When the skin is broken and there is purulent discharge, as in severe burns or chilblains, or after wounds or injuries, iodoform ointment or lotions of iodine will disinfect the pus, relieve pain, and promote healing. I agree with M. Lailler (Hopital St. Louis), who states that the former preparation acts as a local anaesthetic, and favors cicatrization in a remarkable degree, "it modifies ulcers of every variety," but should not be used while they are acutely inflamed; this stage being passed, the surface should be carefully cleansed and dried, and then either the finely powdered crystals, or a solution in sulphuric ether (1 part to 8 or 10) should be pencilled over and covered with lint; the ether evaporates, leaving a thin film of iodoform (Medical Record, February, 1878). From observations in eczematous cases, Mr. Squire concludes that it is best used during the puriform stage, and ceases to be suitable when the discharge becomes purely serous - he prefers a glycerole (British Medical Journal, i., 1881). Dr. Richardson speaks highly of a solution of iodine -20 gr. in amyl hydride 1 oz. - for painting over suppurating wounds; this also leaves a thin protective film. Or the vapor of iodine may be applied by putting a few grains of the element between a fold of lint, which is placed over the wound and covered with cerate and oiled silk.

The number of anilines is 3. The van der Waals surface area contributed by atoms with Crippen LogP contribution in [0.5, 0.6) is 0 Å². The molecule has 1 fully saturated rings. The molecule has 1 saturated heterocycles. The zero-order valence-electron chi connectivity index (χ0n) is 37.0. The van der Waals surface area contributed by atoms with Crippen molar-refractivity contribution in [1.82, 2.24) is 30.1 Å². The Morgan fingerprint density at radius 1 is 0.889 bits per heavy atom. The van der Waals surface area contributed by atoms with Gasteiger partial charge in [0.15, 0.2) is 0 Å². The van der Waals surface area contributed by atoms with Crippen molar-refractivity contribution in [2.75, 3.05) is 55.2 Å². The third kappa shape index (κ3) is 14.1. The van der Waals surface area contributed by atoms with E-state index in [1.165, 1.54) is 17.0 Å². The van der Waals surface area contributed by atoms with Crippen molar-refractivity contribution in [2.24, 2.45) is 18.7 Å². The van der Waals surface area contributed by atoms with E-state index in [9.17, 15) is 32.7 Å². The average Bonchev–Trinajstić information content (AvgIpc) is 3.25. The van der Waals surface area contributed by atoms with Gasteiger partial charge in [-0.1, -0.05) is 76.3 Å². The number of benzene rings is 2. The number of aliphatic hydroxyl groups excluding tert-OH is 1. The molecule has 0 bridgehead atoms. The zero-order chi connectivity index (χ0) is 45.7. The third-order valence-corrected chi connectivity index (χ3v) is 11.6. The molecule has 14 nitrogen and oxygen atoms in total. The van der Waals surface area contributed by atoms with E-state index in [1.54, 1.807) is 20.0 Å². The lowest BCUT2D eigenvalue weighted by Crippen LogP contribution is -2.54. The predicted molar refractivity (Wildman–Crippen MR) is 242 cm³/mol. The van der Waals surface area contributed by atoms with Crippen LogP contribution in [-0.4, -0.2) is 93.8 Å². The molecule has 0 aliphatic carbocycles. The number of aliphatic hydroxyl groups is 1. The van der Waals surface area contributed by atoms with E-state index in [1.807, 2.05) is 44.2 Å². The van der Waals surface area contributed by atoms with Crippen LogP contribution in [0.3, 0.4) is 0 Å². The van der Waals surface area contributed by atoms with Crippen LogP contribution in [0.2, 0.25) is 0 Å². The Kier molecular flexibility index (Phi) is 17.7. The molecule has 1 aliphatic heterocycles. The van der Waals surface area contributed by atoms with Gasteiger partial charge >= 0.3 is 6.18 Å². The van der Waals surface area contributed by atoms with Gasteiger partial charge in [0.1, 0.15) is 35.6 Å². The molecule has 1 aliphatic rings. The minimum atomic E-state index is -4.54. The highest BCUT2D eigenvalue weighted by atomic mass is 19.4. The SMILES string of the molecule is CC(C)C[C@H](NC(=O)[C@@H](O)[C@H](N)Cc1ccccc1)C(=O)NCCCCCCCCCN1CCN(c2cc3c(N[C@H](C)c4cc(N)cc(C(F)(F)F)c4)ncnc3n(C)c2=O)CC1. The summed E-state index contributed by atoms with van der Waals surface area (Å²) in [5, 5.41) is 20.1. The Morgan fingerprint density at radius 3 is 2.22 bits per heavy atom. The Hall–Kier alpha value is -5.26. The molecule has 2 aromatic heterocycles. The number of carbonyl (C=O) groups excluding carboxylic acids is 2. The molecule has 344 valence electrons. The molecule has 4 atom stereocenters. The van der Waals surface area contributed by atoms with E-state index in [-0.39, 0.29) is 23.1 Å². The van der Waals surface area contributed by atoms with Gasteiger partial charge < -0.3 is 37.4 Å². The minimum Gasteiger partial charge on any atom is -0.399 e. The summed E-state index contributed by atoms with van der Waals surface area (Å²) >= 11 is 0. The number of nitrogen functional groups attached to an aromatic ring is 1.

In ulceration about the mouth and tonsils, and in the severe form called "cancrum oris," touching with strong iodine solution is often curative.